Before liberals jump on the idea that all conservatives are bad debaters, it should be noted that I have witnessed plenty of bad, if not some of the worst, arguments from the liberal side. A lot of the difficulties for liberal debaters stem from identity politics and their quickness to make harsh judgments, whether deserved or perceived, upon their opponents.

To be sure, if you were to dismiss your opponent’s arguments in a formal debate setting by calling them racist, homophobic, transphobic etc. without offering any evidence that back up those diagnoses, you would lose. Furthermore, assigning these labels based upon weak evidence such as the person being a Republican, a Trump voter or supporter or based on isolated remarks or incidents would also fail to substantiate any argument. Whether or not the target of these labels is truly a racist or sexist or homophobe is not important, because it doesn’t delegitimize that person’s argument. If they are correct or convincing, and you are less so, labeling them negatively will not change anybody’s mind about who won the debate.

Nor is it acceptable to call your opponent idiotic, foolish or naive, even if their arguments suggest as much. It would, however, be acceptable to make an argument that proves their argument to be foolish or even idiotic. That really feeds into the whole issue that liberal debaters face: presenting a logical flow for arguments. Liberals who are often convinced of their correctness, a typically justified notion in my opinion, sometimes feel it unnecessary to explain their points and instead simply jump to conclusions. This can be a fatal mistake and one that is easily fixable. Everywhere on the political spectrum you will find shortcomings. Why did this happen? There is no easy answer to that question. Perhaps it is the growing importance of TV, and specifically reality TV, culture that makes us value entertainment value over proper diction and poise. Maybe it is the new habit we have with obtaining our information in as brief a form as possible. Perhaps it is the one minute sound bytes that politicians use that spoil us on good sounding phrases with little value to them. Or maybe it is the slow, agonizing death of long-form journalism at the hands of self-professed “explanatory journalism” sites like Vox which boil the news down to manageable doses.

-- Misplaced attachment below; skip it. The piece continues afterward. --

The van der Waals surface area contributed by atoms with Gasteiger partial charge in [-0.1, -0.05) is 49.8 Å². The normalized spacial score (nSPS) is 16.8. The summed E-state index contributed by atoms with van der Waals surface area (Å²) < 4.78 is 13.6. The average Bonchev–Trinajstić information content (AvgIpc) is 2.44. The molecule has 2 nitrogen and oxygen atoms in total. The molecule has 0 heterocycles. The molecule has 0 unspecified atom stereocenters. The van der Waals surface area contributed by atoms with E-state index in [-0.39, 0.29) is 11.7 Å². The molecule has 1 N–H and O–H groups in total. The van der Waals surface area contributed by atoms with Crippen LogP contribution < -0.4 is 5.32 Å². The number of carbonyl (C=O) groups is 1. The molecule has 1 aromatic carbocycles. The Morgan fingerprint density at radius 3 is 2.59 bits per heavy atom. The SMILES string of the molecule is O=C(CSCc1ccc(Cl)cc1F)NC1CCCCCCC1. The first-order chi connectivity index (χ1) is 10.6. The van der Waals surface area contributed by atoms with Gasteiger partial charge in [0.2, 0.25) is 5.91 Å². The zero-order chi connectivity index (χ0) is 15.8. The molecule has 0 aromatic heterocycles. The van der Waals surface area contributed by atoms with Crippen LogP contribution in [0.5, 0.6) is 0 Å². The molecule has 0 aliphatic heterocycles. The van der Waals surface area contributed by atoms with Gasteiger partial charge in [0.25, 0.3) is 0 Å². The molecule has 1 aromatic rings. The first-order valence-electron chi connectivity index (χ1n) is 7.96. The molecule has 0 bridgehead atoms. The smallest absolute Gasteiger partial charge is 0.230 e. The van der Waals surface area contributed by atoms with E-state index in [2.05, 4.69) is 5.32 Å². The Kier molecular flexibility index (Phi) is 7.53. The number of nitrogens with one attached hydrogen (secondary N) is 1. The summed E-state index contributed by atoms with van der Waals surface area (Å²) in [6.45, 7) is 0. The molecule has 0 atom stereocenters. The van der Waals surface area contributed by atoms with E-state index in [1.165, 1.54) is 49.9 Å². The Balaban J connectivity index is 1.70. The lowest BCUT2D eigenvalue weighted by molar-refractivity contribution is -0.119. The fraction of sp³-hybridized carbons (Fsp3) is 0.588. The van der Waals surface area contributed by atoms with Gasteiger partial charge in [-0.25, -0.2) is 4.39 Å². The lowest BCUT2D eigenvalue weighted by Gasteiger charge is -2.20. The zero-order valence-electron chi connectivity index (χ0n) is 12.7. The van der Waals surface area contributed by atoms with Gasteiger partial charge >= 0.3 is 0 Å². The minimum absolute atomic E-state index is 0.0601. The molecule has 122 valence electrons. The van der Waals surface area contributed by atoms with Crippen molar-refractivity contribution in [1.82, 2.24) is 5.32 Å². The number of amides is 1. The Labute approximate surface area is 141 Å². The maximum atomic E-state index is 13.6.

Finally, there is the question of how to fix this issue. This is quite simple; there are various methods through which you can improve their debating skills. The first step is recognizing that while you can improve you can improve your own performance, you cannot force your opponent to improve. This means that they might still attempt to troll or frustrate you, or hurt you by making personal attack. The victory for you comes when you know you have made a truly logical and sustainable argument. After you do that, the next step is to learn more. Go to online forums such as procon.com or debate.org where people try to construct relevant and convincing arguments to support their sides. Finally, be open-minded about both sides of every argument, keep reading, learning and expanding your ideology and try as best you can to think logically and rationally.